The Doctor's Fake Fiancée

By: Victoria James

“Well, I do not appreciate working under a dictator. Maybe this kind of thing is acceptable in the city where you’re barking out orders in the ER, but this is Red River. Here we take the time to say good morning and ask about your family and talk about the weather. I will remind you, Evan Manning, that I knew you when you were running around in diapers, trying to keep up with those older brothers of yours.” She paused for a moment, and he sincerely hoped it was the end of her tirade. But then she puffed up her chest, and he braced himself. “You were much sweeter then.”

For chrissakes. The constant reminders that everyone knew him when he was a child drove him nuts. He’d been back for all of one week, and he was ready to enter the witness protection program to ensure no one would ever find him again. Her voice screeched on, and he glanced over at his computer display, wondering if there was a way he could switch the screens and get to his email account without Sheila noticing. He nodded seriously at her, when he heard the words “settle down,” and slowly placed his hand on the mouse, his eyes not leaving hers. And then she swatted him with a medical file.

“Are you even listening to me? This is what I’m talking about—I refuse to work for a person who can’t even be bothered to make eye contact with me.”

He looked at her, squarely. “I have been listening to you.”

Her eyes narrowed to little blue slits, and he braced himself for another unsolicited opinion. “Do you know what’s wrong with you, Evan Manning?”

Sheila seemed to think that because she and his mother had been friends, and that she’d seen him in diapers, she was qualified to give him life advice. He stretched his legs out in front of him, forcing his muscles to relax and his mind to numb. “Please tell me, Sheila. What’s wrong with me?”

“You need a wife. A family.”

Exactly right. Had she been eavesdropping on his phone conversation? When his Good Samaritan stint in Red River was over, he would hopefully be on his way to running North America’s most exclusive plastic-surgery clinics. All he needed in order to seal the deal was to convince the head of Medcorp that Evan Manning was a family man, the ideal choice to oversee the network of clinics for the wealthy, family-owned company. Then his career would be back on track. Sure, his surgery days were over after the accident, but he’d be at the top again. And that was the most important thing.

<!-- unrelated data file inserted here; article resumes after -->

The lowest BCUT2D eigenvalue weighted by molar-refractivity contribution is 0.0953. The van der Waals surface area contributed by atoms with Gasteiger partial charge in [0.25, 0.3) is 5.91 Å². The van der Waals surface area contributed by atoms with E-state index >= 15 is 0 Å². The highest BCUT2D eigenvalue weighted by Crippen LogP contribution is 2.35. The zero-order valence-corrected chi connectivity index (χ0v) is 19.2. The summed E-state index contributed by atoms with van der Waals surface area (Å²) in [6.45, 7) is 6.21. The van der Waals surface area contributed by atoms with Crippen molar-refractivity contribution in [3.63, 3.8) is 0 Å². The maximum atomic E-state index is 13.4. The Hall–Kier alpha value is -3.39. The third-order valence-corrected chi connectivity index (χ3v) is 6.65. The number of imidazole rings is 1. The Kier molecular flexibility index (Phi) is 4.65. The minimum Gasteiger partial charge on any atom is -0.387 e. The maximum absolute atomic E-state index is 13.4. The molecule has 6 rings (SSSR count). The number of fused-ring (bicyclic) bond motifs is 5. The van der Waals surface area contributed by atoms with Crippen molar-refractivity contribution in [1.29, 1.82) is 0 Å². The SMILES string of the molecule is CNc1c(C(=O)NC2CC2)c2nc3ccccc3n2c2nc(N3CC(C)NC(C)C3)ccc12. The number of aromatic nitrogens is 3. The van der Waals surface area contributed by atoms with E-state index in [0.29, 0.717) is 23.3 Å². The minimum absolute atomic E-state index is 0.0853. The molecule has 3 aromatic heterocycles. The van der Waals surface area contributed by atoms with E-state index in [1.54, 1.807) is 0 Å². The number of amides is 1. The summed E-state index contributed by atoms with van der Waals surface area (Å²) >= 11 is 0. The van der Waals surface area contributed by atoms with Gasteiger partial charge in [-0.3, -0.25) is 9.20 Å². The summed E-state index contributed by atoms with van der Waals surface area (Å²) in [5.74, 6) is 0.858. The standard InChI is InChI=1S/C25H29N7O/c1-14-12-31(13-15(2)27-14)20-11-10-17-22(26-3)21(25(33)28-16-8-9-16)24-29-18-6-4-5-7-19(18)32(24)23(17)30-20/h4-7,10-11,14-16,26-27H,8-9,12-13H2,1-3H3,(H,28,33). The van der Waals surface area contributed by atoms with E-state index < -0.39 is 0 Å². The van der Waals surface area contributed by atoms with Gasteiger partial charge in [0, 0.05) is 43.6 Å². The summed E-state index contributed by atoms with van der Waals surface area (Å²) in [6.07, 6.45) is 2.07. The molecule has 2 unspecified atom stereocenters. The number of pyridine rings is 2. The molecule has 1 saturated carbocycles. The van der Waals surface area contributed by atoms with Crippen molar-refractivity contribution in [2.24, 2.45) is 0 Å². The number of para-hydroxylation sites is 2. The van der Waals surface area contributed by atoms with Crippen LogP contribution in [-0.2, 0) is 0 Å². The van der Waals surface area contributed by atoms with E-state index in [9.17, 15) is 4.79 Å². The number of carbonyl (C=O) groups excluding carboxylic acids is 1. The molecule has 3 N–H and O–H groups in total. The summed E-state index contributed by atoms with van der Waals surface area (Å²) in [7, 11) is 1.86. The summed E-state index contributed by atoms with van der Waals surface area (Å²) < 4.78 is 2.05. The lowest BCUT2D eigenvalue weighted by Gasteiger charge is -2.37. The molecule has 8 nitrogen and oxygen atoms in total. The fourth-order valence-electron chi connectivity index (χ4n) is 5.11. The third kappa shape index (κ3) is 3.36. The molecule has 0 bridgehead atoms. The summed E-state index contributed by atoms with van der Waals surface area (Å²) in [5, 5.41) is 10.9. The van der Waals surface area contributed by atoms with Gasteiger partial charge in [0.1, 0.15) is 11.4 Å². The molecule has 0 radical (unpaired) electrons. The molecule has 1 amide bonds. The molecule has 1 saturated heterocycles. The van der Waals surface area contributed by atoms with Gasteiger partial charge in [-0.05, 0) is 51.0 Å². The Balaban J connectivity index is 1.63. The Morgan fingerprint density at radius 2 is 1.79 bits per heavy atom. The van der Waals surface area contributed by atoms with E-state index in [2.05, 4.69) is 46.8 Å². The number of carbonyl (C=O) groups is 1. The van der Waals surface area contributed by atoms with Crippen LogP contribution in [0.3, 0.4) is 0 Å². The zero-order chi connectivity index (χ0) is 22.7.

You need to be the best. You are bigger than this small town. Don’t disappoint us, Evan, not like Jake. Stay focused on your goals. Evan frowned. He hated when his father’s voice popped into his head without warning. Especially since he now knew the truth about his father.

“Well,” Sheila prodded, effectively drowning out his father’s voice.

“Maybe you’re right. So why don’t you stay, point out my flaws, and then when the month is up, you can go on vacation? Just think, how will Dr. Chalmers feel when he returns to find that you’ve retired? I’m only here for four more weeks. He’ll be recovered and back at work, and I’ll be in Toronto—I’ll be nothing but a memory to you.”

“More like a nightmare,” she said, her chest inflating like a rooster again. “I’m sorry, but I’m leaving. Life is too short to be wasted here. I’ve booked myself a Mediterranean cruise. I have left instructions and detailed notes on my desk for whatever poor, unsuspecting receptionist you coerce into taking my place. So, as the Italians say, ‘adios.’”

Evan rubbed the back of his neck, and flipped open the file. “Actually, it’s ‘ciao’ or ‘arrivederci.’”

“Excuse me?”

He flipped through the file and nodded. “The Spanish say ‘adios.’ The Italians say, ‘ciao’ or ‘arrivederci.’”

Sheila let out a choked sound and then whirled on her beige, rubber-soled shoes and marched out of the small office.

Dammit. So now, he needed a receptionist, a wife, and a freaking prescription for high-blood-pressure medication.

Five minutes later, Mrs. Jacob’s high-pitched squeal rattled the silence of the small office. Good God. This was going from bad to catastrophic. Evidently, Sheila hadn’t bothered to lock the door behind her. He was going to have to get through this day without a receptionist.

He pulled out Mrs. Jacobs’s chart as her heavy footsteps approached at a rapid, ominous pace and stood, the sudden movement causing his swivel chair to glide across the spotless linoleum floor and bang into the examination table. He tried to mentally prepare himself for the inevitable onslaught of nonsensical questions from the elderly woman. He opened the door, ready to face the most eccentric patient of the day, only to have her barrel though the door like a bushel of apples.

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